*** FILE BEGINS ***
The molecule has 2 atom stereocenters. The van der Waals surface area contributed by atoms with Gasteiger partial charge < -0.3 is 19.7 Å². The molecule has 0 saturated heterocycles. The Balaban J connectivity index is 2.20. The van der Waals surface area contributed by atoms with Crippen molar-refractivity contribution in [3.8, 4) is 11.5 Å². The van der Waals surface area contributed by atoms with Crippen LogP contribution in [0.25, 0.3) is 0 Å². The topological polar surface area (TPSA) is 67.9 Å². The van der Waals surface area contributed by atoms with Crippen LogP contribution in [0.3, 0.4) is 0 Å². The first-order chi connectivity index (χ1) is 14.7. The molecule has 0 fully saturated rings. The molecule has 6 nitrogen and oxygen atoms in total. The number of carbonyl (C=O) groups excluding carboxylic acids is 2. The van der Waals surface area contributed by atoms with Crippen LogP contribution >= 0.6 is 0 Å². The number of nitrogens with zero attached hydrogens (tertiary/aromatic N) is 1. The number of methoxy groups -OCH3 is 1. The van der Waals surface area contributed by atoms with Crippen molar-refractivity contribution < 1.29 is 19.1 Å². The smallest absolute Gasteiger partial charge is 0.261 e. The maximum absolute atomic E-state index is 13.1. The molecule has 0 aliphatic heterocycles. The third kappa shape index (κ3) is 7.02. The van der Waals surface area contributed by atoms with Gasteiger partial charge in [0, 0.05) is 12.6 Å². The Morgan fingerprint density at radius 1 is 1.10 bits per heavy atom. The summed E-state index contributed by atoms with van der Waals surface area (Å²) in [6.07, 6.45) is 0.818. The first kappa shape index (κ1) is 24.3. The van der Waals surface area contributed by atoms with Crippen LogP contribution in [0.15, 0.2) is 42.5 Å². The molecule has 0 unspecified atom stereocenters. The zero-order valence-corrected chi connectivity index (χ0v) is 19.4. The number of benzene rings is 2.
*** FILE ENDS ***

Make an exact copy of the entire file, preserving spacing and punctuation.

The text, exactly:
The molecule has 2 atom stereocenters. The van der Waals surface area contributed by atoms with Gasteiger partial charge < -0.3 is 19.7 Å². The molecule has 0 saturated heterocycles. The Balaban J connectivity index is 2.20. The van der Waals surface area contributed by atoms with Crippen molar-refractivity contribution in [3.8, 4) is 11.5 Å². The van der Waals surface area contributed by atoms with Crippen LogP contribution in [0.25, 0.3) is 0 Å². The topological polar surface area (TPSA) is 67.9 Å². The van der Waals surface area contributed by atoms with Crippen LogP contribution in [0.3, 0.4) is 0 Å². The first-order chi connectivity index (χ1) is 14.7. The molecule has 0 fully saturated rings. The molecule has 6 nitrogen and oxygen atoms in total. The number of carbonyl (C=O) groups excluding carboxylic acids is 2. The van der Waals surface area contributed by atoms with Crippen LogP contribution >= 0.6 is 0 Å². The number of nitrogens with zero attached hydrogens (tertiary/aromatic N) is 1. The number of methoxy groups -OCH3 is 1. The van der Waals surface area contributed by atoms with Crippen molar-refractivity contribution < 1.29 is 19.1 Å². The smallest absolute Gasteiger partial charge is 0.261 e. The maximum absolute atomic E-state index is 13.1. The molecule has 0 aliphatic heterocycles. The third kappa shape index (κ3) is 7.02. The van der Waals surface area contributed by atoms with Gasteiger partial charge in [0, 0.05) is 12.6 Å². The Morgan fingerprint density at radius 1 is 1.10 bits per heavy atom. The summed E-state index contributed by atoms with van der Waals surface area (Å²) in [6.07, 6.45) is 0.818. The first kappa shape index (κ1) is 24.3. The van der Waals surface area contributed by atoms with Crippen LogP contribution in [0.15, 0.2) is 42.5 Å². The molecule has 0 unspecified atom stereocenters. The zero-order valence-corrected chi connectivity index (χ0v) is 19.4. The number of benzene rings is 2.